It evolved a little bit before E3, when I was talking to John Carmack [the graphics wizard at id Software, maker of the Doom series]. I had given him a prototype. He told me, “There will be a lot of developers that want to buy one of these things and they don’t have the skills to put one of them together.” Then Carmack showed it at E3 with DOOM 3, and it started getting a huge amount of attention. When John Carmack says, “I think this is the future of gaming,” it gets a lot of attention. That was what helped me get buy-in the most, the fact that Carmack showed it to so many people in the press and the industry.
GamesBeat: At what point did you do the Kickstarter?
Luckey: John showed it off at E3 in June. He talked to some media about how I was going to be doing a Kickstarter. My plan was to launch the Kickstarter some time in mid-to-late June. We ended up delaying it so we could spend some time making it not terrible. This was 2012, last year. We launched the Kickstarter August 1, less than two months after E3.
Iribe: We got hooked up with Palmer almost right after E3, within a few weeks. I got a call from a friend who’s known Palmer in the VR space, and they said, “You need to meet this fellow. He’s doing this really cool VR thing.” When I heard that, I said, “Well, VR’s never worked.” [laughs] He said, “No, trust me. He’s working with Carmack. Carmack showed it at E3. Just Google it.” I had heard something about it, and when I looked it up and saw all of the incredible press that it got, it was one of those moments where you think, “I’d hate to be the guy who had the opportunity to see it and then passed, and it turned out to be something great.”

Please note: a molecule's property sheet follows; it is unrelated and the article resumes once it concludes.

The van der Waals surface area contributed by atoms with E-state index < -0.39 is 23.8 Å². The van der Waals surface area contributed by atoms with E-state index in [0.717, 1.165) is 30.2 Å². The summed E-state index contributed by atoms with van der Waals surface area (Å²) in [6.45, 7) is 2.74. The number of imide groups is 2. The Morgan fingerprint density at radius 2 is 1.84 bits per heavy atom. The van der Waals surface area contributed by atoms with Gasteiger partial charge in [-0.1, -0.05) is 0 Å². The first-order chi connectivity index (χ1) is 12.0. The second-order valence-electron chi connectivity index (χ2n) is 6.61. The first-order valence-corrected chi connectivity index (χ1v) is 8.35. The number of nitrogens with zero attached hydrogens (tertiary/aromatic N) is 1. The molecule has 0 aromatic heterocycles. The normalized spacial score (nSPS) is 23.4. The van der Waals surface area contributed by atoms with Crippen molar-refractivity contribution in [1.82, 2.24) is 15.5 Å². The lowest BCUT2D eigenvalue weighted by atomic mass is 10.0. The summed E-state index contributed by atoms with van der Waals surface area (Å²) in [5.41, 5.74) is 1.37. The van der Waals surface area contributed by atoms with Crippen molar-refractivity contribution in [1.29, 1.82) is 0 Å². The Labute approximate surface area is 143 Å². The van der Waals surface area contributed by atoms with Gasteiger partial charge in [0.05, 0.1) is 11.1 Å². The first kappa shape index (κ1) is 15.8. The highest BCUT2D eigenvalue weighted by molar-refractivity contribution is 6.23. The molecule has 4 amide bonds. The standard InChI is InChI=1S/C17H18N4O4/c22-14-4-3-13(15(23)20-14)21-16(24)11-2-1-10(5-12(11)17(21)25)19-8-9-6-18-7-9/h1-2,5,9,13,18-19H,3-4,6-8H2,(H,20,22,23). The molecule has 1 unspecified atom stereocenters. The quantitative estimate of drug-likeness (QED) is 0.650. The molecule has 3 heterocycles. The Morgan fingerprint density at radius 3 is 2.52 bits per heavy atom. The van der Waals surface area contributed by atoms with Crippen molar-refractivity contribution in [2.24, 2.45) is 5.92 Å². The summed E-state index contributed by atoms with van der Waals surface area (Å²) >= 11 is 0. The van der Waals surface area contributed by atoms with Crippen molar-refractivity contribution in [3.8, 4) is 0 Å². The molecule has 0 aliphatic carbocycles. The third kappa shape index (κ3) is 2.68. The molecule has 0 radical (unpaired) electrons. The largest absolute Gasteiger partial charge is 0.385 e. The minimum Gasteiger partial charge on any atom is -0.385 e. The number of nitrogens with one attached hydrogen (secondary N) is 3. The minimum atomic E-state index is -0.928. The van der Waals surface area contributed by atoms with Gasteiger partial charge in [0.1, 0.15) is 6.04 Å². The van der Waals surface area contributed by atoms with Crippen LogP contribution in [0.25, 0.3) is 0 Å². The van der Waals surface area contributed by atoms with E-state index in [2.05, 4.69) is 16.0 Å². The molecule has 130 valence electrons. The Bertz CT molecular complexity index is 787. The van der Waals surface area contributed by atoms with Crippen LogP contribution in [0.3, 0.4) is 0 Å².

That’s when I got Mike and Nate together – we had all worked together at Scaleform, and then we were at Gaikai at the time – and said, “Let’s go see this VR thing.” We met Palmer and saw the demo in a meeting room in a Long Beach hotel. Right away, the first time–I still have pictures of it. A lot of people say this, that they always remember the first time they tried the Rift. It has such an impact on you. Certainly I’ll remember it, the feeling when we first looked through the experience. It was just incredible. Right away, the hair on the back of my neck stood up. It worked well enough to be something real.
GamesBeat: You helped refine the pitch?